At one point in the story Jack says, “You have to take control even when it appears you have none.” Ironically, he, like Jess’s mum, Sylvia, gives his power and control away – Jack to his coin, Sylvia to alcohol. Excluding giving one’s control away to a ritual or to a substance, how do you personally feel about surrendering to no control and accepting that you can’t control everything – which is the ultimate conclusion you draw in the story?
Easier said than done! I’m rubbish at it, actually. I’m all talk, I am. I am a massive control freak. But I also work more in the present and future than the past, at least with the big decisions and events in life. On the other hand, I can lie awake for hours worrying about a tiny thing I said or didn’t say.
Referring to one section in the book – do you believe in parallel worlds/parallel dimensions and alternative realities – or does that way madness lie?
No, I don’t believe in them. Mainly because my brain can’t cope. So, I let it go. It’s also a very frightening thought. A bit like heaven, which I think is pretty much the most frightening concept that religious people have come up with. I can’t get my head round it – much easier not to believe in it!
The title Wasted could be interpreted in multiple ways – did you deliberately choose a title with multiple meanings and if so, what effect did you want to achieve?
Yes, it was deliberate. Also, to be honest, I wanted a short, dramatic, in-your-face title. A bit of shock value, if you must know. But I think it is quite a shocking book, so I think it’s valid.
Writing from the point of view of omniscient narrator keeps the reader removed from Jess and Jack – keeps the reader in the position of onlooker. From an analytical perspective, what is your view of omniscient narrators in YA fiction – and in this story per se? What did you plan to achieve, or hope to convey, by using this god-like narratorial voice?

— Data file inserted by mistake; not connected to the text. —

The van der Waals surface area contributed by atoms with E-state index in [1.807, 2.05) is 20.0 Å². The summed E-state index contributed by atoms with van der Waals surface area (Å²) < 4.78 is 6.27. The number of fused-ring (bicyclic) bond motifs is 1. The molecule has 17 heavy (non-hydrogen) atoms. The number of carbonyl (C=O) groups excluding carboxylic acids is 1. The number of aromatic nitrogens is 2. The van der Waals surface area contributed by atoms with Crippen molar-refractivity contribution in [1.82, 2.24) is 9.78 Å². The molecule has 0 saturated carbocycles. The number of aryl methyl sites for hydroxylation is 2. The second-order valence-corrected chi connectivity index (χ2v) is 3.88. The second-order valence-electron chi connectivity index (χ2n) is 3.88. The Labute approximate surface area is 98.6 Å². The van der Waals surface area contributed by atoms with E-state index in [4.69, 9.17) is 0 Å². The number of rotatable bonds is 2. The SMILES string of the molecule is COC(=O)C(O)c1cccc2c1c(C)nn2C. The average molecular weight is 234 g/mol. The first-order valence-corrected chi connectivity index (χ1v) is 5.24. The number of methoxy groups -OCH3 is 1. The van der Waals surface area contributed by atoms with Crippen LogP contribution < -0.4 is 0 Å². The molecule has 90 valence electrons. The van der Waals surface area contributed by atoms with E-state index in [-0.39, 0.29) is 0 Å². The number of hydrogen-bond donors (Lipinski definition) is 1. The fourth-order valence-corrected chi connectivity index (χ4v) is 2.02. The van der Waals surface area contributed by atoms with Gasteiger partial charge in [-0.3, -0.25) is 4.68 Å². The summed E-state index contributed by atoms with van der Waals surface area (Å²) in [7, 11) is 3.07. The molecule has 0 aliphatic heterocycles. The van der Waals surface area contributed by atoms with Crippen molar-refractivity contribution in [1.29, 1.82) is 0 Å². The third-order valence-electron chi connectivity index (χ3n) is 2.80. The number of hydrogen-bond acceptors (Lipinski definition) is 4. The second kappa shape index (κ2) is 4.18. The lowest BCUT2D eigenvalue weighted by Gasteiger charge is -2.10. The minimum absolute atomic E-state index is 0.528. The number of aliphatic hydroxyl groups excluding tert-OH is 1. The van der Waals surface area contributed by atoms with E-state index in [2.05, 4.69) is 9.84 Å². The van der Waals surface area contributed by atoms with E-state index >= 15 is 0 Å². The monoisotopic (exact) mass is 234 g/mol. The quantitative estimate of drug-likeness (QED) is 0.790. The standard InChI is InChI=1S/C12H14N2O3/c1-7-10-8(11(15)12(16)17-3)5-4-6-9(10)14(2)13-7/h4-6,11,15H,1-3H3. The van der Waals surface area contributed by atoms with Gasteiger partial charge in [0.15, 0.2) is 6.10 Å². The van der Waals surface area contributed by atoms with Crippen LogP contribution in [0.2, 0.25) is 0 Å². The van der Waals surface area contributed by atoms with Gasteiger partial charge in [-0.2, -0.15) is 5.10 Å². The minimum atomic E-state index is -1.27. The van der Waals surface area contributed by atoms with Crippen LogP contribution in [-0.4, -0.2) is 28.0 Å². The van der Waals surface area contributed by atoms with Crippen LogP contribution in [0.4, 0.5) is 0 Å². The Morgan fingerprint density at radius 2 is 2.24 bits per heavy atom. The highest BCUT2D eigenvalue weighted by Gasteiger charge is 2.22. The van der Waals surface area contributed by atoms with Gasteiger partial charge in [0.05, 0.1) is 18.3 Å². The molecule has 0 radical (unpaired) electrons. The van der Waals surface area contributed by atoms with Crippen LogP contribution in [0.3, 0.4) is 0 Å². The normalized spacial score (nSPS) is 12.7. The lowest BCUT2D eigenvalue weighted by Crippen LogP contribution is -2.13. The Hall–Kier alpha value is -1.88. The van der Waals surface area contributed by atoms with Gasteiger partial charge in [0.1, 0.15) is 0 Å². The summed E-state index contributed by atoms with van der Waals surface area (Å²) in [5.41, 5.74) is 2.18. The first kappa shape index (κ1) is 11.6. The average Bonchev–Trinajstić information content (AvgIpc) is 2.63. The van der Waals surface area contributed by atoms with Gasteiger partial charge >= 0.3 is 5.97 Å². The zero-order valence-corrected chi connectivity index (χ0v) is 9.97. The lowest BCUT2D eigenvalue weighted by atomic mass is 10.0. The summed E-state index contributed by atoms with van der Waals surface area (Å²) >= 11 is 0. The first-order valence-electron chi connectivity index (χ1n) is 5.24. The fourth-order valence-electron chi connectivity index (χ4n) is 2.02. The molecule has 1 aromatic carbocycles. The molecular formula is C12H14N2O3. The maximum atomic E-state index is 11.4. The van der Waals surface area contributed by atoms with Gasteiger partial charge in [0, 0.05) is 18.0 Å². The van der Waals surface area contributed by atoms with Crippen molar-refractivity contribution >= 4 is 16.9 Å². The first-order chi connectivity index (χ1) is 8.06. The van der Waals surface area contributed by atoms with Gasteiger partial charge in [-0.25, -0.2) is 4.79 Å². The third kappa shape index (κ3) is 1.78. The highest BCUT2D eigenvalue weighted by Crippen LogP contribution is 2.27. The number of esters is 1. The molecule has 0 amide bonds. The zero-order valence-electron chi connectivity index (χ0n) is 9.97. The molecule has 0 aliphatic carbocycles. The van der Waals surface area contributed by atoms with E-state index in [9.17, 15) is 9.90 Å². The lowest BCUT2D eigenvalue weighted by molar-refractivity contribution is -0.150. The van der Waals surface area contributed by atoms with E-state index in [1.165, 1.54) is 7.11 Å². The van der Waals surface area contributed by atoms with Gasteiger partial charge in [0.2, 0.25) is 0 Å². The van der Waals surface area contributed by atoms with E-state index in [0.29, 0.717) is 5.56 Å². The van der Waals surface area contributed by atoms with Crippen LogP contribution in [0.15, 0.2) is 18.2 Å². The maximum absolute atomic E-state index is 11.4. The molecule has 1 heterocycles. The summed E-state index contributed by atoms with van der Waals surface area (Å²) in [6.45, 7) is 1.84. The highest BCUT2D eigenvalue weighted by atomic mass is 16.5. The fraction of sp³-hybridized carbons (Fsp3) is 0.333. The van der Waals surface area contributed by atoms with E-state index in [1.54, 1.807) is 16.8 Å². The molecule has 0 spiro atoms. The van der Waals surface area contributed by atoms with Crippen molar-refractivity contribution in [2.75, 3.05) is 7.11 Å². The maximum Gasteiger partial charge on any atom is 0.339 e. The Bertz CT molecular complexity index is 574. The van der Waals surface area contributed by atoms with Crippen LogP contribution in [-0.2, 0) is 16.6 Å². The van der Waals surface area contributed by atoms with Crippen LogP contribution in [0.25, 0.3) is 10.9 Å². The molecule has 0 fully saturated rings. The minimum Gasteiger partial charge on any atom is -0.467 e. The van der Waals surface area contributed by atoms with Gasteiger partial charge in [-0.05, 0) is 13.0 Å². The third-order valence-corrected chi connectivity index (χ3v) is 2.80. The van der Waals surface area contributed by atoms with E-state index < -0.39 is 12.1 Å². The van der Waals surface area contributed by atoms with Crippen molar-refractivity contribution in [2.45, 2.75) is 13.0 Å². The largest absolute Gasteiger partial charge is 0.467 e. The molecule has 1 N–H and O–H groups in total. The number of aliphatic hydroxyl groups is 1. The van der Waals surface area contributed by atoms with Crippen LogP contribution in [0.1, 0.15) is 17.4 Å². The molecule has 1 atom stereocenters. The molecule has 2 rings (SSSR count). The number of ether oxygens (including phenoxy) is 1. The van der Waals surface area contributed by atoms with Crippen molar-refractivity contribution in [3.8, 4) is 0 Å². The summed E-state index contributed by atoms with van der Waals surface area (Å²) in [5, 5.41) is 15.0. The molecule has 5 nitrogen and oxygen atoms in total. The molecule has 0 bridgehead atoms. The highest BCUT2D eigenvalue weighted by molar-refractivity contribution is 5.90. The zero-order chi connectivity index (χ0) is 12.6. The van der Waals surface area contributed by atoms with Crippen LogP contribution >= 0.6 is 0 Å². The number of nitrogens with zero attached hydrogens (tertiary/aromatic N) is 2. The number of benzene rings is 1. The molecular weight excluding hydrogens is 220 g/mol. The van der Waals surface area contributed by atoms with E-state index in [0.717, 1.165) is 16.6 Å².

Everyone is asking about this and I don’t have a good answer. It’s just the voice that came when I started writing. In my mind, the narrator was god-like and looking down, and talking to the reader directly, so this is just the voice that came. I can’t really explain it and it wasn’t really planned. I can’t plan voices – I can only control them once they are there.
Wasted is your 9th novel – do you feel it’s your best yet and if so why?
I have no idea. Some reviewers have been kind enough to say as much. I just know I was horribly nervous about it but am now less so. But still nervous!
If you could be something other than an author, what would you choose to be and why?
If I could sing, I’d like to be a singer! If I could paint, I’d like to be a painter. If I could only be something to do with things I can actually do, I’d turn scruffy houses / flats into great ones. And grow lettuce. I’d also have a lot more time for hobbies and I would not screw my neck muscles up at the computer. I think I’d be healthier. But not so fulfilled.
The style and the idea of Wasted are unique, how did your agent and publisher first respond when you sent in the manuscript?
They both absolutely loved it, which surprised me, to be honest. They had no suggestions or worries at all. It was the easiest of my books from that point of view – hardly any edits and then only tiny ones.
You’ve been on a blog tour for the past month with Wasted, how do you find people have responded to the story?
I’ve been thrilled and very, very relieved. I really didn’t know if people would like it. I thought it would be a love-it-or-hate-it book, but more people have loved it than I’d expected. (So far!) I am waiting for some people to hate it, as I feel sure they will. I’d like to say that I’d be able to deal with this easily, but I know I won’t. Thing is, if we believe the good reviews, we have to believe the bad ones, too.
Many thanks to Nicola Morgan for the opportunity of interviewing her, and here’s wishing her much success with Wasted! My own sense is that this intriguing and fascinating novel is one which will be the source of much discussion and thinking – and in many diverse quarters!
Thanks so much, Nicky – your questions were incredibly testing and perceptive!
For more information about Nicola Morgan and Wasted:
To learn more about Nicola Morgan visit her website
Buy a copy of Wasted
Talk about Wasted on the Wasted blog
Read Nicola’s blog, Help I Need A Publisher
Follow Nicola Morgan on Twitter
All images in this blog post courtesy of Nicola Morgan